10 Foods and Drinks that Worry DentistsApril 26, 2018
There aren’t many people out there that actually *like* visiting the dentist. No one likes being told they have a cavity, but, if you do *watch* what you eat and drink, this can be avoided. Everyone knows that sugar – cakes and lollies aren’t good for your teeth, but, you would probably be surprised to know that popcorn, curries, chips and wine can also cause problems in your mouth.
Every dentist knows there are 10 foods and drinks that cause dental problems that many people just don’t know about.
while chips start out nice and crunchy, they turn into a soft mess that sits on the enamel of your teeth. Everyone assumes chips are a savory snack, but, they are actually high in sugar, and as they love sticking to teeth, they become even more of a problem.
Diet Soft Drinks
These are a great alternative for anyone who wants to drink a sweet drink, but without the kilojoules, but, while there is no sugar to cause tooth decay, just like regular soft drink and even fruit juice, diet drinks have high levels of acid that can erode tooth enamel and leads to cavities. If you must drink diet soft drinks sip them through a straw to minimise contact with your teeth or swish your mouth out with water afterwards to wash the acid away.
Fruit is healthy, it’s packed with nutrients and vitamins, but when the moisture is sucked out of the fruit you are left with a sticky mess of concentrated sugar entwined with bits of fibre that make it stick to your teeth, eat dried fruit in moderation and brush well afterwards – fresh fruit is a better option.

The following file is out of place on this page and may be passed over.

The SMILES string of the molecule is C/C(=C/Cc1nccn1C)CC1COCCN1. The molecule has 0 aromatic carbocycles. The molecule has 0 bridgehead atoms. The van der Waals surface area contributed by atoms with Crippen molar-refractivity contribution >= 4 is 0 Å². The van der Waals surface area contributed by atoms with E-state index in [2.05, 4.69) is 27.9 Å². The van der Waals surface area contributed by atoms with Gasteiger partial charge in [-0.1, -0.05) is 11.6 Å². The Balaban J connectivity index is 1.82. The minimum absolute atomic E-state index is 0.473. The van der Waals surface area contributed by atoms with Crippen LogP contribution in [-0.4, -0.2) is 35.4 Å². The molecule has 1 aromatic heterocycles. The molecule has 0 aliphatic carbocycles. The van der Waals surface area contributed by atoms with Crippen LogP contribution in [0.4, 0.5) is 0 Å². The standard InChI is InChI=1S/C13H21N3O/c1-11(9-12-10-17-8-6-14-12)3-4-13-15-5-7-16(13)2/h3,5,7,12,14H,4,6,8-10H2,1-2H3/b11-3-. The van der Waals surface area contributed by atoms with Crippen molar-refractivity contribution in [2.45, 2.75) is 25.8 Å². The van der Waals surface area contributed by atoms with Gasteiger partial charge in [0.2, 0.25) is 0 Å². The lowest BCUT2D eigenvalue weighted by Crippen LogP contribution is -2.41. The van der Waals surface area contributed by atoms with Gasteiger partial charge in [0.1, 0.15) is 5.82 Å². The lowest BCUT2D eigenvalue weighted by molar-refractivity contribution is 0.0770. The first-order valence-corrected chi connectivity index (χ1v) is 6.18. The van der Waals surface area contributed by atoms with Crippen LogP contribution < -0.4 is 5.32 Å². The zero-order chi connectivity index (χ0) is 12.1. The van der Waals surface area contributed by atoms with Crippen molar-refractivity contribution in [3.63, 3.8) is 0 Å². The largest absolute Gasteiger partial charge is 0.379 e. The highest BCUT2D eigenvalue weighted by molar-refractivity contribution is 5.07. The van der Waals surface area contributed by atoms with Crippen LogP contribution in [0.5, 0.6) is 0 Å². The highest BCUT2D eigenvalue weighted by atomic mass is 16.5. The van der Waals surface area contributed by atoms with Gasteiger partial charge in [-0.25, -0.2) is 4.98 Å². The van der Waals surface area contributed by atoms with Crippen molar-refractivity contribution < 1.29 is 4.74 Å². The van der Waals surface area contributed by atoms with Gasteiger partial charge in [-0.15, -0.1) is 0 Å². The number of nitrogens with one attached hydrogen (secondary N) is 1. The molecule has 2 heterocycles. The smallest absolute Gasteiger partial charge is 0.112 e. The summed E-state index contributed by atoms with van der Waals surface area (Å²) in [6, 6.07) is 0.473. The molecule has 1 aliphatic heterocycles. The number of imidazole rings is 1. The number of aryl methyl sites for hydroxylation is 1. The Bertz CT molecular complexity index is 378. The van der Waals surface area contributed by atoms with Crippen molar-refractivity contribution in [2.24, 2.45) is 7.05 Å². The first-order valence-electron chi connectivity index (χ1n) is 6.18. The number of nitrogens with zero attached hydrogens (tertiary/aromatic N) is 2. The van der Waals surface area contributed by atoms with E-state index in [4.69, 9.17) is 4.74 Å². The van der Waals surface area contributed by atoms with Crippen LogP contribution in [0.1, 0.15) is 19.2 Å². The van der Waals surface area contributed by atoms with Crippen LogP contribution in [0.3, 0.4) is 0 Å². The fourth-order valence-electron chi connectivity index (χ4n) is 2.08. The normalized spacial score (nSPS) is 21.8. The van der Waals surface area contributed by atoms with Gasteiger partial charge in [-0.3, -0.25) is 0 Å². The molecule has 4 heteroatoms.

Lots of us love to chew the ice cubes we get with our drinks, while sucking ice cubes is fine, biting them isn’t. Ice is hard, and it can easily crack a tooth or chip enamel.
Corn on the cob, and popcorn
Popcorn is made from popped corn kernels, so it can’t be bad for your teeth? Except when it’s covered in flavourings or gooey caramel or toffee. Popcorn with nothing added isn’t a bad snack, just don’t bite on any un-popped kernels as it can cause cracks or breaks in your teeth and floss between your teeth to remove any bits that have wedged between your teeth. Biting into corn on the cob should be avoided if you have large fillings or crowns in your front teeth.
Packed with nuts, oats and grains, they look healthy enough, but what holds a muesli bar together is generally sugar. That sugar makes every bite sticky and it hangs around in the groves of your teeth for a long time.
Just like energy drinks, sports drinks are highly acidic and high in sugar. An acid attack on your teeth can last for up to 20 minutes, every time you take a sip the damage starts all over again. Unless you are doing a long workout or competing in a sport you probably don’t need the electrolytes from a sports drink anyway.
Low Fat Yoghurts
We often think of dairy foods as good for our teeth, but the low-fat varieties contain a lot of added sugar. The only way they can make low fat yoghurt taste nice, with all the fat removed is to add more sugar. Instead choose a natural yoghurt and add some fresh fruit for added sweetness.
Especially white wine and sparkling wine contain acids that can soften the protective hard enamel on teeth. This acid can also leave teeth more vulnerable to staining which is a problem for those who like red wine, tea, coffee and curries. In general, alcohol causes dehydration leaving your mouth with less saliva to protect your teeth. Heavy alcohol consumption is also a risk factor for oral cancer.
It’s popular, but when it comes to drinking water, it’s better to drink the water that comes out of your tap. Tap water really should be the number one drink choice for everyone. In Australia tap water contains fluoride which is a natural mineral that helps to protect against decay and strengthens tooth enamel. Bottle water just doesn’t contain the amount of fluoride you need to protect your teeth. Tap water will also save you a LOT of money as bottled water costs around 2000 times more than tap water does.